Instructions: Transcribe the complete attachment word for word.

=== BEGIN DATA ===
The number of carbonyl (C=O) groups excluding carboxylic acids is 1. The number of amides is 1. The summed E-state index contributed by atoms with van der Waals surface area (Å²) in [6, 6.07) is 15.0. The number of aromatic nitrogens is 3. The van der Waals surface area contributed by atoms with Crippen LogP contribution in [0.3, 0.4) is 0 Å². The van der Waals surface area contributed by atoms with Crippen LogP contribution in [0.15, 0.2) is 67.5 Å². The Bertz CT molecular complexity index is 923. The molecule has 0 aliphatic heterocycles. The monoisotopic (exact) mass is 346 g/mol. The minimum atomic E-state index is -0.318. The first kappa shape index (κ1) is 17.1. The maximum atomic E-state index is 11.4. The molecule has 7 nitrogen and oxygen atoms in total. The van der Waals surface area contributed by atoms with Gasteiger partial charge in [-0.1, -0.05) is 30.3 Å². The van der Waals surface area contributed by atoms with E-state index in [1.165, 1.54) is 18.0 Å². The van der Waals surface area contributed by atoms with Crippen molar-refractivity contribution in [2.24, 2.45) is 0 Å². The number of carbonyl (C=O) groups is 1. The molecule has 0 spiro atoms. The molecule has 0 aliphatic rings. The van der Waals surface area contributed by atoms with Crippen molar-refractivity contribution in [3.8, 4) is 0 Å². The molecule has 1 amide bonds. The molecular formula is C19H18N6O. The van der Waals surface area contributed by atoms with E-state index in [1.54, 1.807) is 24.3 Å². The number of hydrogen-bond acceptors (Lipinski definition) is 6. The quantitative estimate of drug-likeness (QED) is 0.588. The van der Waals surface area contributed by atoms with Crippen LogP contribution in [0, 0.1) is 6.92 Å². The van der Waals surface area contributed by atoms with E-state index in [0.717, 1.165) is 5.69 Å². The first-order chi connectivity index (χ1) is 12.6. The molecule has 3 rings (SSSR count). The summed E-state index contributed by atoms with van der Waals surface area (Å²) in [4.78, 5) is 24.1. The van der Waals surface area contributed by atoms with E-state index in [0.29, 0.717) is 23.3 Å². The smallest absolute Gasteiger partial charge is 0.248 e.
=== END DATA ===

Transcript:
The number of carbonyl (C=O) groups excluding carboxylic acids is 1. The number of amides is 1. The summed E-state index contributed by atoms with van der Waals surface area (Å²) in [6, 6.07) is 15.0. The number of aromatic nitrogens is 3. The van der Waals surface area contributed by atoms with Crippen LogP contribution in [0.3, 0.4) is 0 Å². The van der Waals surface area contributed by atoms with Crippen LogP contribution in [0.15, 0.2) is 67.5 Å². The Bertz CT molecular complexity index is 923. The molecule has 0 aliphatic heterocycles. The monoisotopic (exact) mass is 346 g/mol. The minimum atomic E-state index is -0.318. The first kappa shape index (κ1) is 17.1. The maximum atomic E-state index is 11.4. The molecule has 7 nitrogen and oxygen atoms in total. The van der Waals surface area contributed by atoms with Gasteiger partial charge in [-0.1, -0.05) is 30.3 Å². The van der Waals surface area contributed by atoms with E-state index in [1.165, 1.54) is 18.0 Å². The van der Waals surface area contributed by atoms with Crippen molar-refractivity contribution in [2.24, 2.45) is 0 Å². The number of carbonyl (C=O) groups is 1. The molecule has 0 spiro atoms. The molecule has 0 aliphatic rings. The van der Waals surface area contributed by atoms with Crippen molar-refractivity contribution in [3.8, 4) is 0 Å². The molecule has 1 amide bonds. The molecular formula is C19H18N6O. The van der Waals surface area contributed by atoms with E-state index in [1.54, 1.807) is 24.3 Å². The number of hydrogen-bond acceptors (Lipinski definition) is 6. The quantitative estimate of drug-likeness (QED) is 0.588. The van der Waals surface area contributed by atoms with Crippen LogP contribution in [0, 0.1) is 6.92 Å². The van der Waals surface area contributed by atoms with E-state index in [0.717, 1.165) is 5.69 Å². The first-order chi connectivity index (χ1) is 12.6. The molecule has 3 rings (SSSR count). The summed E-state index contributed by atoms with van der Waals surface area (Å²) in [4.78, 5) is 24.1. The van der Waals surface area contributed by atoms with E-state index in [0.29, 0.717) is 23.3 Å². The smallest absolute Gasteiger partial charge is 0.248 e.